A high school swim champion with a troubled past enrolls in the U.S. Coast Guard's "A" School, where legendary rescue swimmer Ben Randall teaches him some hard lessons about loss, love, and self-sacrifice.
Earl Brooks is a highly respected businessman and was recently named Portland's Man of the Year. He hides a terrible secret however: he is a serial killer known as the Thumbprint Killer. He has been attending AA meetings and has kept his addiction to killing under control for two years now but his alter ego, Marshall, has re-appeared and is pushing him to kill again. When he does kill a couple while they are making love, he is seen and photographed by someone who also has his own death and murder fetish. In a parallel story, the police detective investigating the murder is having problems of her own. She is going through a messy divorce and a violent criminal who had vowed revenge some years before has escaped from prison and is after her. Written by
Mr. Brooks is the second film in which William Hurt and Kevin Costner co-star. The first was The Big Chill. Fans of The Big Chill will recall that Costner's part was all but eliminated prior to theatrical release. Costner played the friend whose suicide brings the college friends together for the weekend. The only part of Costner shown in the film are the sutured writs of the corpse being prepped for a funeral during the film's opening credits. See more »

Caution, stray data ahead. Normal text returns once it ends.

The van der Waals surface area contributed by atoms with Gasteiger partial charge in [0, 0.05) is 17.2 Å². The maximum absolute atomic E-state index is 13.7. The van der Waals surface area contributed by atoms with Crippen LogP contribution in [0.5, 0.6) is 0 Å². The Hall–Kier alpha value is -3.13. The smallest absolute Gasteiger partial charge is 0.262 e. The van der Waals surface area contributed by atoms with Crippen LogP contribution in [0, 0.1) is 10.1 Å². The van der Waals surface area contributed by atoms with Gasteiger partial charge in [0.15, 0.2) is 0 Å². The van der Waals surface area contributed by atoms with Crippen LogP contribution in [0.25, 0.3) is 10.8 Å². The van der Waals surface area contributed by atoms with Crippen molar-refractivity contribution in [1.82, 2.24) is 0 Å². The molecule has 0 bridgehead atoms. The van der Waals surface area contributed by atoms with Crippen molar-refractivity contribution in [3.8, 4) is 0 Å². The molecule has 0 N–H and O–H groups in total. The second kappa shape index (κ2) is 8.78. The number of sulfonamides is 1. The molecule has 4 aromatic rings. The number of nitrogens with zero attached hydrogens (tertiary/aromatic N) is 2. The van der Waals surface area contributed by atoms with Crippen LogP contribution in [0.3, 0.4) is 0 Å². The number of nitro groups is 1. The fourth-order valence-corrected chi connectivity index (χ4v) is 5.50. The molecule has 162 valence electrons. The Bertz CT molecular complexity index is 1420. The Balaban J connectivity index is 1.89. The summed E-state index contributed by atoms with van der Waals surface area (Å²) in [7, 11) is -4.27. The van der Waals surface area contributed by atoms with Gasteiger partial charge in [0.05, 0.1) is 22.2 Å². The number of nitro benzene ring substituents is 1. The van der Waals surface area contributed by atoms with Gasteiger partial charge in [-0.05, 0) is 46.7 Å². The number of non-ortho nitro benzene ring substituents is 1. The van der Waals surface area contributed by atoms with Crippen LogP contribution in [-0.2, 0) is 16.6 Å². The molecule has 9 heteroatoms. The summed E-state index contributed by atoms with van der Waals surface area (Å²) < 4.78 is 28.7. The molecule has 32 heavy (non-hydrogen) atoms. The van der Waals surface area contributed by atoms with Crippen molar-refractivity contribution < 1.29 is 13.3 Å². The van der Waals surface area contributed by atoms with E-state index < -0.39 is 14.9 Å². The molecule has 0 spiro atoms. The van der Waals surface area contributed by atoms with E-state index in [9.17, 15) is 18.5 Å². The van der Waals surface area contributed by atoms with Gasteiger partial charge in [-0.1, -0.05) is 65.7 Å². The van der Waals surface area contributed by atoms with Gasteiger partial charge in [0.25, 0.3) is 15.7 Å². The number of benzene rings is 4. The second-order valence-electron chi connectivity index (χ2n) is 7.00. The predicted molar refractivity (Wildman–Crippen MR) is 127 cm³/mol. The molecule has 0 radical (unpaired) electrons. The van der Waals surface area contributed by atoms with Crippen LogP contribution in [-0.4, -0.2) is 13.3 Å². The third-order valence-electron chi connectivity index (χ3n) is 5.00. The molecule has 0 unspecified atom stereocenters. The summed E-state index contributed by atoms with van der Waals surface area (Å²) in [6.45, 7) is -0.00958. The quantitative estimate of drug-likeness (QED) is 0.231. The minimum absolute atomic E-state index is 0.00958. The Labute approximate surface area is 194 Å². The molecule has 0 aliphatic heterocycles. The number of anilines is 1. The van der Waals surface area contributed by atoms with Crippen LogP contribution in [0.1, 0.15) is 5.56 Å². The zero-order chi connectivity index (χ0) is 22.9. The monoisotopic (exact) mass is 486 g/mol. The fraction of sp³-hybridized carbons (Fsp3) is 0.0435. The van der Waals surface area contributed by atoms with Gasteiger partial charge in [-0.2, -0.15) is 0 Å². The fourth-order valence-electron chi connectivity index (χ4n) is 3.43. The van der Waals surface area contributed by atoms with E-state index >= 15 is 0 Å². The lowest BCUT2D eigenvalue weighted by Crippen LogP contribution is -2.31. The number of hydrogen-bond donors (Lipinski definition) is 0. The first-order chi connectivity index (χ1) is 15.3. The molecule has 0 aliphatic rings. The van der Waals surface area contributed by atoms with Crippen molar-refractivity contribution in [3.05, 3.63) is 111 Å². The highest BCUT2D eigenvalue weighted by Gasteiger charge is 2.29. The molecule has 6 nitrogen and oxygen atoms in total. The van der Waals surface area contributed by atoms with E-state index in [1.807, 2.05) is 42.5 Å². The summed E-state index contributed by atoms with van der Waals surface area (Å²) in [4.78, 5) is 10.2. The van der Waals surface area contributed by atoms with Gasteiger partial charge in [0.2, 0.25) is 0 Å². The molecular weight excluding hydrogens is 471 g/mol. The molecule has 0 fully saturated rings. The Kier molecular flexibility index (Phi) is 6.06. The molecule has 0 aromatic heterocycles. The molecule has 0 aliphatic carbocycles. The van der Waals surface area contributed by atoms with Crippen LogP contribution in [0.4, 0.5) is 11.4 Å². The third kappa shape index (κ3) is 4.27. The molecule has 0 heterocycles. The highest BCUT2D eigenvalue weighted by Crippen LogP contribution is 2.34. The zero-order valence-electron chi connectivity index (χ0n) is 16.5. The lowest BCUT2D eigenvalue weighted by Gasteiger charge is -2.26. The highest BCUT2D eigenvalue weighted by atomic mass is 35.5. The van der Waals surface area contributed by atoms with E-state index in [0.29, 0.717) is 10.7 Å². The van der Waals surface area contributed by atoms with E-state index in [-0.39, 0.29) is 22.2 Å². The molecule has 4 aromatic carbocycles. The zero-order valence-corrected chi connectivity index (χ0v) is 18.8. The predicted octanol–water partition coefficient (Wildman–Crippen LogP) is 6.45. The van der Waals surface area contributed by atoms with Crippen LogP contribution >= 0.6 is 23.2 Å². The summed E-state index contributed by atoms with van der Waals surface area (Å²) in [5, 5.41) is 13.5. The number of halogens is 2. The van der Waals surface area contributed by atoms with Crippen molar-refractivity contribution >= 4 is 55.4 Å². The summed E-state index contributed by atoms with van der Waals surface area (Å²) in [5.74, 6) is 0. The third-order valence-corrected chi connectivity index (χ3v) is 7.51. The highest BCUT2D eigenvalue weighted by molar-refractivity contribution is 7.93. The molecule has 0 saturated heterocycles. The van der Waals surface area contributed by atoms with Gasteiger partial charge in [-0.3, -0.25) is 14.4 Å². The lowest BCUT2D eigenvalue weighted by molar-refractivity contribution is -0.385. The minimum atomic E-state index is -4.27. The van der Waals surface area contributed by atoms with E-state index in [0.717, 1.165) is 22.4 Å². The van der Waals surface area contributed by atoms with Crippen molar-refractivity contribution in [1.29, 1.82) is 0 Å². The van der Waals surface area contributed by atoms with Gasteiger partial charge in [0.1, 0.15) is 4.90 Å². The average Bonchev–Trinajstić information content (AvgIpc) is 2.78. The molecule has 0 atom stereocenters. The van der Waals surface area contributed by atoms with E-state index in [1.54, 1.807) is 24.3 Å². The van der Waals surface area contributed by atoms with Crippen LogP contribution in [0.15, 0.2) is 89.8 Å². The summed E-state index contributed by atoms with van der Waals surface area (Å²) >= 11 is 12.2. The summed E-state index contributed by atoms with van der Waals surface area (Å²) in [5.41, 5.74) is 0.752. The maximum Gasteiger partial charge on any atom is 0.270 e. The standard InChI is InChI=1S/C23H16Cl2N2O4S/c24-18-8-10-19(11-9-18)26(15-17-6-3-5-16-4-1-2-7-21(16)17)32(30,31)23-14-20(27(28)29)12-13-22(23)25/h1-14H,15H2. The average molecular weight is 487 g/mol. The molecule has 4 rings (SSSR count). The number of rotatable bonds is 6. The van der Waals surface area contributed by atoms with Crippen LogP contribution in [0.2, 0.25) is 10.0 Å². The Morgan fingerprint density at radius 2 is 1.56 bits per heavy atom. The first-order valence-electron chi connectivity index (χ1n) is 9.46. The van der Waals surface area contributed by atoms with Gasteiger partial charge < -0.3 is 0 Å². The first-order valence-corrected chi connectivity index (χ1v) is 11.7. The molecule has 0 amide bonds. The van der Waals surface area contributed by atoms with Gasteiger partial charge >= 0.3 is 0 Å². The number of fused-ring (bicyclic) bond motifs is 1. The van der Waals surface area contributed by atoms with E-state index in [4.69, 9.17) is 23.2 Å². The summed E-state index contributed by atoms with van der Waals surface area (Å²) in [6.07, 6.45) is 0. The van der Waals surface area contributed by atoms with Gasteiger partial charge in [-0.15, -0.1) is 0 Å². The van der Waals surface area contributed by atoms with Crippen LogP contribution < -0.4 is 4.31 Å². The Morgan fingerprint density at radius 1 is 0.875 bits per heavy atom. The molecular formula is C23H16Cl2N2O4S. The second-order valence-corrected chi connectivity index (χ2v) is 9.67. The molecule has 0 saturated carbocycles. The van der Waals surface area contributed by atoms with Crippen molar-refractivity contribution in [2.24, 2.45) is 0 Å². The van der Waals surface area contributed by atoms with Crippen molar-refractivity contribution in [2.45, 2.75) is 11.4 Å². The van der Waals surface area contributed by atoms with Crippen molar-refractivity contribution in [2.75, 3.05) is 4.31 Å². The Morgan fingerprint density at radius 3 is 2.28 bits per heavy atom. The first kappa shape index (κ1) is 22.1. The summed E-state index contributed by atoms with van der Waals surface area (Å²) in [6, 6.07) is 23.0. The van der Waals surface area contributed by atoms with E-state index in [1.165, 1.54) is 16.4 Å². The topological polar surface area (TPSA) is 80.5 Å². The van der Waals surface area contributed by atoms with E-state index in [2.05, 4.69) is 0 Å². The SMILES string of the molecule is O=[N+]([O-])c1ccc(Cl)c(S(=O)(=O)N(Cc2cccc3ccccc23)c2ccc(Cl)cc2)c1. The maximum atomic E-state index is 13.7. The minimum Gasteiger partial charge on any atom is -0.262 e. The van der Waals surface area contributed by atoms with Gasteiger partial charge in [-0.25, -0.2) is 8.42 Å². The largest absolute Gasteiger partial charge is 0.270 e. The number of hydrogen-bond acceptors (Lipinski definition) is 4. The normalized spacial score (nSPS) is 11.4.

When Earl drives the jeep to Jane's school, you can see the Axe in the car and near it you can see the gear handle is set on PARKING. As the camera goes up, you can clearly see the car is moving and Earl is driving it. See more »
Mr. Earl Brooks:
Oh God... God, grant me the serenity to accept the things I cannot change.
Why do you fight it so hard, Earl?
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A thumbprint forms the backdrop for the end credits. See more »
I saw this movie at Showest back in March and was really impressed. My initial thought was that this movie would be a cheesy rip of "Dexter" or any other "Behind the Serial" type of Movie/Series. Costner gives us an interesting view into the life of an upstanding family man that just happens to be a serial killer on the side. Dane Cook isn't his predictable wacky self, and actually helps round out the film with his twisted comic/perverted view of serial killing. Take every film that you have seen by Costner, Cook and Moore and throw it out the window. This film is surprisingly original and has plenty of plot twists to keep you alert and anxious to see where the story will head next.
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